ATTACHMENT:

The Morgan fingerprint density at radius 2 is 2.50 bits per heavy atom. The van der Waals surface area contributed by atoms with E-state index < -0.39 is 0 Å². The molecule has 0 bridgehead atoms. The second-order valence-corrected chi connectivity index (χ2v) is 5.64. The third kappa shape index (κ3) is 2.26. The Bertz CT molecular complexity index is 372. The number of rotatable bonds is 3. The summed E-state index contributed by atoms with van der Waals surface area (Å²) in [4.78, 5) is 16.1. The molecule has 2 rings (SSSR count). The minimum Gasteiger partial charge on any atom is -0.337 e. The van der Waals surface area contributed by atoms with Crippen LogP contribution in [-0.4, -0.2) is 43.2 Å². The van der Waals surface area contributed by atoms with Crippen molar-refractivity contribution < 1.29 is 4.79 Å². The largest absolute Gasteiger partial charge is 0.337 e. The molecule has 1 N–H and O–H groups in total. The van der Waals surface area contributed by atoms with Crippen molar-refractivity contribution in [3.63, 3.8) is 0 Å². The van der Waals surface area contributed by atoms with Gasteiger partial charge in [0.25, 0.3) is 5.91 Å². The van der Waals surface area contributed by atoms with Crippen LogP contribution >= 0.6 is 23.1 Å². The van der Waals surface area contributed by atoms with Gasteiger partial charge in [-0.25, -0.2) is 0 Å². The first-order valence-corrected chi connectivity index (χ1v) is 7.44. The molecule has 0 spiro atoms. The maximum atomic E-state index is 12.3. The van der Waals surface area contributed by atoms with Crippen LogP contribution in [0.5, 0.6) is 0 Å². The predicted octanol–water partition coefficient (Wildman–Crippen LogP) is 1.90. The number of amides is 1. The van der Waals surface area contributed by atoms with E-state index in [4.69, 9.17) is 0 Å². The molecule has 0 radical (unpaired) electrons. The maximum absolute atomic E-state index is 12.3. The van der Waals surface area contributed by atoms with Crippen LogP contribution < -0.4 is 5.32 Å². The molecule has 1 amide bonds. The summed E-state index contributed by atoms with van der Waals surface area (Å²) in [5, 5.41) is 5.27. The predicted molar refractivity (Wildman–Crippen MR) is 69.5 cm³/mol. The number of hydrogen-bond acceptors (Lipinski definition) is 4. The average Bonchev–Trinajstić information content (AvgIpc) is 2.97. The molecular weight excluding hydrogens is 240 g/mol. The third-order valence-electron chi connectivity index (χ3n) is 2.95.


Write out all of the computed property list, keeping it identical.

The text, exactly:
The Morgan fingerprint density at radius 2 is 2.50 bits per heavy atom. The van der Waals surface area contributed by atoms with E-state index < -0.39 is 0 Å². The molecule has 0 bridgehead atoms. The second-order valence-corrected chi connectivity index (χ2v) is 5.64. The third kappa shape index (κ3) is 2.26. The Bertz CT molecular complexity index is 372. The number of rotatable bonds is 3. The summed E-state index contributed by atoms with van der Waals surface area (Å²) in [4.78, 5) is 16.1. The molecule has 2 rings (SSSR count). The minimum Gasteiger partial charge on any atom is -0.337 e. The van der Waals surface area contributed by atoms with Crippen LogP contribution in [-0.4, -0.2) is 43.2 Å². The van der Waals surface area contributed by atoms with Crippen molar-refractivity contribution < 1.29 is 4.79 Å². The largest absolute Gasteiger partial charge is 0.337 e. The molecule has 1 N–H and O–H groups in total. The van der Waals surface area contributed by atoms with Crippen molar-refractivity contribution in [3.63, 3.8) is 0 Å². The van der Waals surface area contributed by atoms with Gasteiger partial charge in [0.25, 0.3) is 5.91 Å². The van der Waals surface area contributed by atoms with Crippen LogP contribution >= 0.6 is 23.1 Å². The van der Waals surface area contributed by atoms with Gasteiger partial charge in [-0.25, -0.2) is 0 Å². The first-order valence-corrected chi connectivity index (χ1v) is 7.44. The molecule has 0 spiro atoms. The maximum atomic E-state index is 12.3. The van der Waals surface area contributed by atoms with Crippen LogP contribution in [0.5, 0.6) is 0 Å². The predicted octanol–water partition coefficient (Wildman–Crippen LogP) is 1.90. The number of amides is 1. The van der Waals surface area contributed by atoms with E-state index in [4.69, 9.17) is 0 Å². The molecule has 0 radical (unpaired) electrons. The maximum absolute atomic E-state index is 12.3. The van der Waals surface area contributed by atoms with Crippen LogP contribution < -0.4 is 5.32 Å². The molecule has 1 amide bonds. The summed E-state index contributed by atoms with van der Waals surface area (Å²) in [5, 5.41) is 5.27. The predicted molar refractivity (Wildman–Crippen MR) is 69.5 cm³/mol. The number of hydrogen-bond acceptors (Lipinski definition) is 4. The average Bonchev–Trinajstić information content (AvgIpc) is 2.97. The molecular weight excluding hydrogens is 240 g/mol. The third-order valence-electron chi connectivity index (χ3n) is 2.95.